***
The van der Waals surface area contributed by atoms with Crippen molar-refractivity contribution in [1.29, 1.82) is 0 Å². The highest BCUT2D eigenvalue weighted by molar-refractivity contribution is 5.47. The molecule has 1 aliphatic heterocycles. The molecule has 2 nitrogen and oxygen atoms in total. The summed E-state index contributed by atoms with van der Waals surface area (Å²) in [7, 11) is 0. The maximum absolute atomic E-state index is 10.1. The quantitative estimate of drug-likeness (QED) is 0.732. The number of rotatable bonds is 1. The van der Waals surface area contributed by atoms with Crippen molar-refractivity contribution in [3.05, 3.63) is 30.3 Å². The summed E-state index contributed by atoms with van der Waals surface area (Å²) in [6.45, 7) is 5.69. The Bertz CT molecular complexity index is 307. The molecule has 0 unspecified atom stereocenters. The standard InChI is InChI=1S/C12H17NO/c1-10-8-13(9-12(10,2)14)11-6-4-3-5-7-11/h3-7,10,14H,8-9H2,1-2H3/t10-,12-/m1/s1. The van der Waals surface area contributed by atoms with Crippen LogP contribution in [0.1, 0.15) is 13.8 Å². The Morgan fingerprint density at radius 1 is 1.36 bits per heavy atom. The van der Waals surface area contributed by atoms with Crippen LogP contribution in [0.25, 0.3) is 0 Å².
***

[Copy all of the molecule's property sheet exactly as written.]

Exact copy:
The van der Waals surface area contributed by atoms with Crippen molar-refractivity contribution in [1.29, 1.82) is 0 Å². The highest BCUT2D eigenvalue weighted by molar-refractivity contribution is 5.47. The molecule has 1 aliphatic heterocycles. The molecule has 2 nitrogen and oxygen atoms in total. The summed E-state index contributed by atoms with van der Waals surface area (Å²) in [7, 11) is 0. The maximum absolute atomic E-state index is 10.1. The quantitative estimate of drug-likeness (QED) is 0.732. The number of rotatable bonds is 1. The van der Waals surface area contributed by atoms with Crippen molar-refractivity contribution in [3.05, 3.63) is 30.3 Å². The summed E-state index contributed by atoms with van der Waals surface area (Å²) in [6.45, 7) is 5.69. The Bertz CT molecular complexity index is 307. The molecule has 0 unspecified atom stereocenters. The standard InChI is InChI=1S/C12H17NO/c1-10-8-13(9-12(10,2)14)11-6-4-3-5-7-11/h3-7,10,14H,8-9H2,1-2H3/t10-,12-/m1/s1. The van der Waals surface area contributed by atoms with Crippen LogP contribution in [0.1, 0.15) is 13.8 Å². The Morgan fingerprint density at radius 1 is 1.36 bits per heavy atom. The van der Waals surface area contributed by atoms with Crippen LogP contribution in [0.25, 0.3) is 0 Å².